Three Books on a Theme: The [STEM Word] Romance

There are themes, tropes, and settings that come and go in romance, but some of them stick around for a while. One thing I’ve really enjoyed over the past few years (and probably more, but it’s really stuck out recently) is the number of protagonists working in STEM. A Princess in Theory was the first time I remember reading about a Black woman working in science in a romance novel, but it wasn’t the last! And the three books I’ve pulled together here not only feature people working in STEM (sometimes both protagonists, even if they don’t work together), they have particularly STEMmy titles, too! (And yes, these are all "The [romance word] [STEM word]" titles!)

The Kiss Quotient by Helen Hoang

Okay, I think I talked about a Helen Hoang book last time around, too, but this was her first and has a special place in my heart. Stella, the main character, is autistic, and has a particular method for figuring out how to be better at romantic entanglements. Part of that is to be better at sex…so she hires an escort to give her sex lessons. Because why not? Michael is patient and giving, and they end up more in a… practice relationship? Sure, let’s call it that. Michael becomes Stella’s practice boyfriend, who helps her figure out what she wants and doesn’t want in a relationship. And if what she wants is Michael? Well. 

The Love Hypothesis by Ali Hazelwood

This is a very sciency science romance, featuring two people working in the same university department but in separate labs. He’s a professor and she’s a grad student (but not his, no worries!). Olive randomly approaches a man in a dark hallway, asks “can I kiss you”, and the rest is history. Well. Not quite. Dr. Adam Carlsen is considered the [expletive deleted] of the department, but goes along with Olive’s pretense that they’re dating, no matter how kind of ridiculous her reasoning. As they get to know each other, though, maybe pretending isn’t as hard as they thought. This is one of those (seemingly) rare single-POV romances, which is maybe why it had such a hold on my soul.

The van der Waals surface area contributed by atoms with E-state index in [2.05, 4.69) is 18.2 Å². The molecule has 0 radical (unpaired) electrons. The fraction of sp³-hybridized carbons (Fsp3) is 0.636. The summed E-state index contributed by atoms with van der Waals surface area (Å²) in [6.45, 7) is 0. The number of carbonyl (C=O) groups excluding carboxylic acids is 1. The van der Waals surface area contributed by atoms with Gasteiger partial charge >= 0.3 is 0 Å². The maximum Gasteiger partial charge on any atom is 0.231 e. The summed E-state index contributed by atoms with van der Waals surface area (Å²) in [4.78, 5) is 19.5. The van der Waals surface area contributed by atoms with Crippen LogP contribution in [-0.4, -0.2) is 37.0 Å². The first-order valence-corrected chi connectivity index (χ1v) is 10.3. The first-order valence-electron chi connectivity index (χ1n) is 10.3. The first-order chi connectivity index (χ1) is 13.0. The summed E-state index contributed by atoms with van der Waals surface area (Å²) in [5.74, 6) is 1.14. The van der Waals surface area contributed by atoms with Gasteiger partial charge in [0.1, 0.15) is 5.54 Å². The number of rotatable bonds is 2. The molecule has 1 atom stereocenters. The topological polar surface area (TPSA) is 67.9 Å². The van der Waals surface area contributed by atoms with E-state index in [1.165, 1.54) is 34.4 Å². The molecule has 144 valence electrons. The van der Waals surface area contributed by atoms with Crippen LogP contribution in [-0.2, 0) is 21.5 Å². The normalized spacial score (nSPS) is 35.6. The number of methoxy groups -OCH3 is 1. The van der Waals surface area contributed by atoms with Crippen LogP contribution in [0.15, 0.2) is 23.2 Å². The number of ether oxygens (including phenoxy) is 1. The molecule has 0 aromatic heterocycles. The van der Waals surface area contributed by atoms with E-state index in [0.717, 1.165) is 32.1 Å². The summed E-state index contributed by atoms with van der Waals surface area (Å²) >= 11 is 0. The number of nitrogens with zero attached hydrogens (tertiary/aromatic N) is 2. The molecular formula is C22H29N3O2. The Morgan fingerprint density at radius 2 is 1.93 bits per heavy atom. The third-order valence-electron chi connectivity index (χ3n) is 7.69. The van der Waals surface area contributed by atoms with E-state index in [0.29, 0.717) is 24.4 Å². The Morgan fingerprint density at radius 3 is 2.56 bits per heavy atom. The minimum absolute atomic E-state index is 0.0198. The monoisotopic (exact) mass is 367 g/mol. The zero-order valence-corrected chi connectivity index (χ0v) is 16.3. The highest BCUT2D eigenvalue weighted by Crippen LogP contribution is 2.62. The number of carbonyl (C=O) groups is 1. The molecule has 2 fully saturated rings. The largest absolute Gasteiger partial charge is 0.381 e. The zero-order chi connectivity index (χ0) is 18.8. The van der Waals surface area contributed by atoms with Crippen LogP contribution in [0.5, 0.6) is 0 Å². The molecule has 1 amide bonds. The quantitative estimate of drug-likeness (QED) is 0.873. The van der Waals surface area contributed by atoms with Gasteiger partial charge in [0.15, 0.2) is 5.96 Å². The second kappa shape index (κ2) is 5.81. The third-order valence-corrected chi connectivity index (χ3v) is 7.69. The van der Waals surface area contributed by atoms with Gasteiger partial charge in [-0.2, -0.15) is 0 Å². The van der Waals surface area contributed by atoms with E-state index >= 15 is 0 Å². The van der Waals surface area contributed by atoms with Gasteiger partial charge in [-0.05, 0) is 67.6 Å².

The Soulmate Equation by Christina Lauren

Jess is a statistician and a single mom. She doesn’t particularly have time or desire to date, instead focusing her energy on hating Americano, the hot guy who comes into the coffee shop where she spends a lot of her time at the same time every day. When she discovers that he’s developed an app that uses genetics to determine the likelihood of someone being your soulmate, she’s skeptical. But after submitting her own sample to the company at a particularly vulnerable moment, it turns out she might have met her match: Americano! (Whose name is actually River.) (Note, this is also a single-POV romance, and maybe I've discovered that those are my favorite?)

Over the past few years, we’ve been getting more and more romances featuring one or more people working in science, math, and the other disciplines that fall under the STEM umbrella, and we’re going to keep getting more, probably. As someone whose education was soundly based in the humanities and social sciences, I couldn’t tell you if any of the actual work is right or wrong, but I sure do enjoy reading about the possibilities!